A person with head lice will notice itching on the scalp as well as white specs (egg sacs) attached to the hair. Head lice can be difficult to detect and careful examination should be conducted by combing through the hair, down to the scalp, in very small sections. Treatment for head lice includes medicated lotions and shampoos. The key in treating head lice is making sure the nits (eggs) have successfully been removed. If the problem persists, please consult a physician for further treatments.
To learn more about Scabies, Head Lice or other Parasitic Infections, or to schedule a consultation with Dr. Schlesinger, please contact our office here.
Top 20 Skin Conditions - Number 15
Cellulitis, a common skin infection which is caused by bacteria, comes in as Number 15 on our Top 20 Skin Conditions countdown. Shown below, this condition is often characterized by redness, swelling of the infected area, pain or discomfort at the site, or if the area is warm to the touch.
Bacteria can be found on nearly every surface, including your skin. Cellulitis is often caused when the bacteria streptococcus or staphylococcus enter through a break in the skin such as a wound or cut. This is what causes the skin to become infected, showing the characteristics listed above.
Treatment of Cellulitis generally consists of an oral antibiotic accompanied with a series of follow ups with your dermatologist.
To learn more about Cellulitis or schedule a visit with Dr. Schlesinger, please contact us here.
Top 20 Skin Conditions - Number 14
Herpes Zoster (Shingles)
Number 14 on our list of the Top 20 Skin Conditions is the condition Herpes Zoster, more commonly known as Shingles. This condition is characterized by a blister-producing, localized, painful skin rashes as seen in the photo.
Herpes Zoster is the chickenpox virus, varicella-zoster, reactivated. After a person has the chickenpox, the virus itself remains in certain nerves in the body in a dormant state. Although the exact cause of reactivation of this virus is unknown, if reactivated a person generally only has one outbreak which occurs on a single side of the body.
Antiviral medication may be prescribed by your doctor to help in the healing process, that would also work to reduce the side effects such as body pain, fever and chills. Medications should be started immediately once the outbreak is first noticed. Herpes Zoster can last roughly 2 to 3 weeks and rarely reoccurs.
If you have any questions or would like to learn more about Herpes Zoster, please contact us here.
Top 20 Skin Conditions - Number 13
Malignant Neoplasm of Skin
In short form a Malignant Neoplasm of the Skin is an area of skin cancer such as Basal Cell Carcinoma, Squamous Cell Carcinoma or Melanoma.
These skin growths can appear in various forms and are named for the skin cell from which they grow. The three main skin neoplam types are listed below:
Basal Cell Carcinoma - The most common skin cancer, Basal Cell Carcinoma occurs about 1 million times a year and usually is found on the sun exposed areas of the body. Studies show that basal cell carcinoma is linked to chronic sun exposure. Basal cell carcinoma looks like a pearly papule or a red, scaly patch.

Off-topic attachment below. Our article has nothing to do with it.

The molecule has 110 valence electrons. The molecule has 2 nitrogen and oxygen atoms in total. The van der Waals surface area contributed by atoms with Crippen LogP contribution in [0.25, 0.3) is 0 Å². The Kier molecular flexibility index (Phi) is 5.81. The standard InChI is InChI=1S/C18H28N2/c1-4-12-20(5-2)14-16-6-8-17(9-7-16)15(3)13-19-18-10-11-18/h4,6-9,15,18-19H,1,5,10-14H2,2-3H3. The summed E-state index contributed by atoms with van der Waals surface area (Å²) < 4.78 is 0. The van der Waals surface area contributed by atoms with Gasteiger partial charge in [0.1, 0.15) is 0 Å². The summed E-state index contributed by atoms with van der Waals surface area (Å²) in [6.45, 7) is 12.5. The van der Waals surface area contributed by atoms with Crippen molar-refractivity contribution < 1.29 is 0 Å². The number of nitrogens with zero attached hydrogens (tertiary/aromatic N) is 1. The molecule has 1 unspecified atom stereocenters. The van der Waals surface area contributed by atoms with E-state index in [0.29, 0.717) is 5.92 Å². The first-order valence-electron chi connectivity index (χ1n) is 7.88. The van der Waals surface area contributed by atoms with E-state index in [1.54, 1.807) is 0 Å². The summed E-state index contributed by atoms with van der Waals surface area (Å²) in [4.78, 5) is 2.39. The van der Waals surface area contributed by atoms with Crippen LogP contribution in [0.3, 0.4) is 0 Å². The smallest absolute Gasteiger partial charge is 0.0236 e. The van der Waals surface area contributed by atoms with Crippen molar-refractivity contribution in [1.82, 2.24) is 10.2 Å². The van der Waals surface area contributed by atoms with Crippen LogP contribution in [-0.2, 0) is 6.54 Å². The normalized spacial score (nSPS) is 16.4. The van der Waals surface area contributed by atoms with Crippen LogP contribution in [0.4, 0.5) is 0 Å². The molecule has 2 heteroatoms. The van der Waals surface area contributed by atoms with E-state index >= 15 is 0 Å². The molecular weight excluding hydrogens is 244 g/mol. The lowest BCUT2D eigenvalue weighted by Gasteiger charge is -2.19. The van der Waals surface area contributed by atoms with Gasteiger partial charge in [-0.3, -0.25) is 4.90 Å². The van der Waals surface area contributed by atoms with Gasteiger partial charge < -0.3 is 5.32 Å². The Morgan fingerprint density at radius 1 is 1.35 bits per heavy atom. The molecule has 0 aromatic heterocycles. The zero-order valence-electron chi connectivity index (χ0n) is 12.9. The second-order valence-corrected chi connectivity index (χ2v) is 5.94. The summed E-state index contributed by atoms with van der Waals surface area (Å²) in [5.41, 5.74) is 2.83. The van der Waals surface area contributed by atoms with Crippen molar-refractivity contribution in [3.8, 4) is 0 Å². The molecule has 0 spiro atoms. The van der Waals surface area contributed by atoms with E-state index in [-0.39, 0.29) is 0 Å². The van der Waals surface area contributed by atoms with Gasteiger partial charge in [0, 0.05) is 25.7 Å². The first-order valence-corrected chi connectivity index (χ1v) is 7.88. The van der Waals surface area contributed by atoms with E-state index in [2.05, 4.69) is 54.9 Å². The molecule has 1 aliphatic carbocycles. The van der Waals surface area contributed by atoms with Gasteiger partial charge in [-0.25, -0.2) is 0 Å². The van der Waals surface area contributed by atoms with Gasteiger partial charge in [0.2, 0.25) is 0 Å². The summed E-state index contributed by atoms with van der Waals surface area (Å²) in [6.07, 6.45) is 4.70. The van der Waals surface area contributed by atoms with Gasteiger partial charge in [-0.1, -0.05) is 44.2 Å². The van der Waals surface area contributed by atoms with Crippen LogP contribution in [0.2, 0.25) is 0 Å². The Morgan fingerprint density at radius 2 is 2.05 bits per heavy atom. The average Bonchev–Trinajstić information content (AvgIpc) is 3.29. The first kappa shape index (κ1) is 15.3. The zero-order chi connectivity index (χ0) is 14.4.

Squamous Cell Carcinoma - The second most common skin cancer, occurring about 400,000 times each year. This type of skin cancer usually looks like a crusted, red lesion. It may also present as a fast growing dome shaped nodule. Squamous cell carcinoma has a higher likelihood of spreading into the body, especially when it occurs on the head and neck. As with basal cell carcinoma, avoiding sun and using sunscreen are your best bets at prevention.
Melanoma - The most deadly of skin cancers. This type occurs about 100,000 times per year and is rapidly becoming more prevalent. Melanoma has multiple risk factors, but studies show that intermittent and intense sun exposure to untanned skin, the type typically occurring on the weekend in those who have office jobs during the week. This exposure of relatively unprotected skin seems to trigger damage to the cell’s building blocks in such a way as to increase the risk for melanoma. If detected early, Melanoma patients have a higher survival rate than those detected at later stages.
For more information on Malignant Neoplasms of the Skin (Skin Cancer), please continue reading here. If you have a suspicious mole or lesion you would like to have examined, please contact us here to schedule an appointment.
*Remember your ABC’s when checking your skin for suspicious moles!
Top 20 Skin Conditions - Number 12
Ulcers (Generally of the Leg or Foot)
The type of ulcers seen by dermatologist generally occur on the legs or feet. They are characterized by breaks and cracks in the layers of the skin and can also show signs of inflammation or swelling.
These ulcers can be caused be poor circulation, skin trauma, infections or diabetes. Diagnosis lies in examining the area and the contributing factors.
Treatment can range from adjusting the possible causing agents (example: the blood sugar level of a diabetic), which once under control can often lead to the ulcer dissipating on its own, wound cleaning accompanied by topical medications, or surgery. Selecting which level of treatment depends on the factors involved in the ulcer formation.
For more information on this condition or any other inquiries you may have, please contact our office here.
Top 20 Skin Conditions - Number 11
An epidermal cyst, often referred to as a sebaceous cyst, is a benign cyst located under the skin. These closed sacks under the skin can form skin trauma, infected hair follicles, or a blocked pore near a body piercing.
They are normally painless but if infected, can become inflamed, red and tender to the touch.
These cysts can be removed surgically in a quick and simple procedure. Once a cyst is removed, it will not reoccur unless a person possess a predisposition for cyst formation. A non-surgical option can be found in the form of steroid injections performed at the location of the cyst.
For more information on epidermal cysts or to request an appointment to have an area evaluated, please contact our office here.